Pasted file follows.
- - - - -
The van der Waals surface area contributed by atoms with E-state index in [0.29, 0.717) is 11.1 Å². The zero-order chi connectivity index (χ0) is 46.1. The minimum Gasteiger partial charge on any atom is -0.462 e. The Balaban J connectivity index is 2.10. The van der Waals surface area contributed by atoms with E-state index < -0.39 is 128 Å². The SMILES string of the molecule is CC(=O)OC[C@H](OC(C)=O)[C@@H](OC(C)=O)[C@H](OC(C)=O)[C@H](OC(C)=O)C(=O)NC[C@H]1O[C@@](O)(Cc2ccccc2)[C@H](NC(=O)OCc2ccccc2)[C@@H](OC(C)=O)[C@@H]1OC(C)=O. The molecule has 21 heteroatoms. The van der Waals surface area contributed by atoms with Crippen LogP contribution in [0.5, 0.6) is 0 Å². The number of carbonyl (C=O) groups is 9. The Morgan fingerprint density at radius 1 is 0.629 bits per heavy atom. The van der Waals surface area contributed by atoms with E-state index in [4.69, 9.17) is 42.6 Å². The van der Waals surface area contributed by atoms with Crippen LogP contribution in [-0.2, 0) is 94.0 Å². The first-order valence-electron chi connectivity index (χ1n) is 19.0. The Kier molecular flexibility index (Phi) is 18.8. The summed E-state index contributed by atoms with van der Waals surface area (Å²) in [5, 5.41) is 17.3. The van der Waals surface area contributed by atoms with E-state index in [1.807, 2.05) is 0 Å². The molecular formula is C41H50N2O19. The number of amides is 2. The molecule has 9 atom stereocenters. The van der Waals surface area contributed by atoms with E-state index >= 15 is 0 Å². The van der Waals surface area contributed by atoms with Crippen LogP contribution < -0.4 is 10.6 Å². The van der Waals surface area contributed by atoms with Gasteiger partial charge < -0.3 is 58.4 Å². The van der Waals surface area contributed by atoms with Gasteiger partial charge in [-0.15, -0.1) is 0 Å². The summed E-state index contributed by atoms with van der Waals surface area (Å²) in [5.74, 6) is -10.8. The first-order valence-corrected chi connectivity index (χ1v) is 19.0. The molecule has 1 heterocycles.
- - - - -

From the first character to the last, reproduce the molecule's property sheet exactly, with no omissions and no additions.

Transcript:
The van der Waals surface area contributed by atoms with E-state index in [0.29, 0.717) is 11.1 Å². The zero-order chi connectivity index (χ0) is 46.1. The minimum Gasteiger partial charge on any atom is -0.462 e. The Balaban J connectivity index is 2.10. The van der Waals surface area contributed by atoms with E-state index < -0.39 is 128 Å². The SMILES string of the molecule is CC(=O)OC[C@H](OC(C)=O)[C@@H](OC(C)=O)[C@H](OC(C)=O)[C@H](OC(C)=O)C(=O)NC[C@H]1O[C@@](O)(Cc2ccccc2)[C@H](NC(=O)OCc2ccccc2)[C@@H](OC(C)=O)[C@@H]1OC(C)=O. The molecule has 21 heteroatoms. The van der Waals surface area contributed by atoms with Crippen LogP contribution in [0.5, 0.6) is 0 Å². The number of carbonyl (C=O) groups is 9. The Morgan fingerprint density at radius 1 is 0.629 bits per heavy atom. The van der Waals surface area contributed by atoms with E-state index in [4.69, 9.17) is 42.6 Å². The van der Waals surface area contributed by atoms with Crippen LogP contribution in [-0.2, 0) is 94.0 Å². The first-order valence-electron chi connectivity index (χ1n) is 19.0. The Kier molecular flexibility index (Phi) is 18.8. The summed E-state index contributed by atoms with van der Waals surface area (Å²) in [5, 5.41) is 17.3. The van der Waals surface area contributed by atoms with E-state index in [1.807, 2.05) is 0 Å². The molecular formula is C41H50N2O19. The number of amides is 2. The molecule has 9 atom stereocenters. The van der Waals surface area contributed by atoms with E-state index >= 15 is 0 Å². The van der Waals surface area contributed by atoms with Crippen LogP contribution < -0.4 is 10.6 Å². The van der Waals surface area contributed by atoms with Gasteiger partial charge < -0.3 is 58.4 Å². The van der Waals surface area contributed by atoms with Gasteiger partial charge in [-0.15, -0.1) is 0 Å². The summed E-state index contributed by atoms with van der Waals surface area (Å²) in [5.74, 6) is -10.8. The first-order valence-corrected chi connectivity index (χ1v) is 19.0. The molecule has 1 heterocycles.